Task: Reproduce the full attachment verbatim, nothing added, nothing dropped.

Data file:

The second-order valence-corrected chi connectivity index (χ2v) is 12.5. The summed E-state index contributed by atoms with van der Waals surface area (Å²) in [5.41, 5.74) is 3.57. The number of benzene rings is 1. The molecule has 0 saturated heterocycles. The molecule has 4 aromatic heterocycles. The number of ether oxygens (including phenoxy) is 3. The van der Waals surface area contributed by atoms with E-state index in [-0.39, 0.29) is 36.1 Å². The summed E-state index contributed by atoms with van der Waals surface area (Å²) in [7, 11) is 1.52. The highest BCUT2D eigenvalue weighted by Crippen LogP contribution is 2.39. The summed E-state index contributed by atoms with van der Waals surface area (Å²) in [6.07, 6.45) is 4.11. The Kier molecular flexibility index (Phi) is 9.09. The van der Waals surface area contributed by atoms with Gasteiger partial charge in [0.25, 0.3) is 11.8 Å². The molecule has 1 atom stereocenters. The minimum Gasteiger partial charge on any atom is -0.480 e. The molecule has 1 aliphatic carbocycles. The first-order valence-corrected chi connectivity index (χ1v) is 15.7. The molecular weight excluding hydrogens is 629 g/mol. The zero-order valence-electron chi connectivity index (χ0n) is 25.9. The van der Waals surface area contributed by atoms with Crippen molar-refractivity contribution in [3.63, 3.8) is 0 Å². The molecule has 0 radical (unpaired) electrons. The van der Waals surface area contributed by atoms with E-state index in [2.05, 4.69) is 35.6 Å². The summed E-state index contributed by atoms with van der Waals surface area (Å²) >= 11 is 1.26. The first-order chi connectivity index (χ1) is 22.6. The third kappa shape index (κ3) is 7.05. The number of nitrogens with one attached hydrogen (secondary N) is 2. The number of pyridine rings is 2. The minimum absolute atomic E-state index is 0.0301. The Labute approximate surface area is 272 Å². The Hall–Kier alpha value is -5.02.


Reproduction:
The second-order valence-corrected chi connectivity index (χ2v) is 12.5. The summed E-state index contributed by atoms with van der Waals surface area (Å²) in [5.41, 5.74) is 3.57. The number of benzene rings is 1. The molecule has 0 saturated heterocycles. The molecule has 4 aromatic heterocycles. The number of ether oxygens (including phenoxy) is 3. The van der Waals surface area contributed by atoms with E-state index in [-0.39, 0.29) is 36.1 Å². The summed E-state index contributed by atoms with van der Waals surface area (Å²) in [7, 11) is 1.52. The highest BCUT2D eigenvalue weighted by Crippen LogP contribution is 2.39. The summed E-state index contributed by atoms with van der Waals surface area (Å²) in [6.07, 6.45) is 4.11. The Kier molecular flexibility index (Phi) is 9.09. The van der Waals surface area contributed by atoms with Gasteiger partial charge in [0.25, 0.3) is 11.8 Å². The molecule has 1 atom stereocenters. The minimum Gasteiger partial charge on any atom is -0.480 e. The molecule has 1 aliphatic carbocycles. The first-order valence-corrected chi connectivity index (χ1v) is 15.7. The molecular weight excluding hydrogens is 629 g/mol. The zero-order valence-electron chi connectivity index (χ0n) is 25.9. The van der Waals surface area contributed by atoms with Crippen molar-refractivity contribution in [3.63, 3.8) is 0 Å². The molecule has 0 radical (unpaired) electrons. The van der Waals surface area contributed by atoms with E-state index in [2.05, 4.69) is 35.6 Å². The summed E-state index contributed by atoms with van der Waals surface area (Å²) >= 11 is 1.26. The first-order chi connectivity index (χ1) is 22.6. The third kappa shape index (κ3) is 7.05. The number of nitrogens with one attached hydrogen (secondary N) is 2. The number of pyridine rings is 2. The minimum absolute atomic E-state index is 0.0301. The Labute approximate surface area is 272 Å². The Hall–Kier alpha value is -5.02.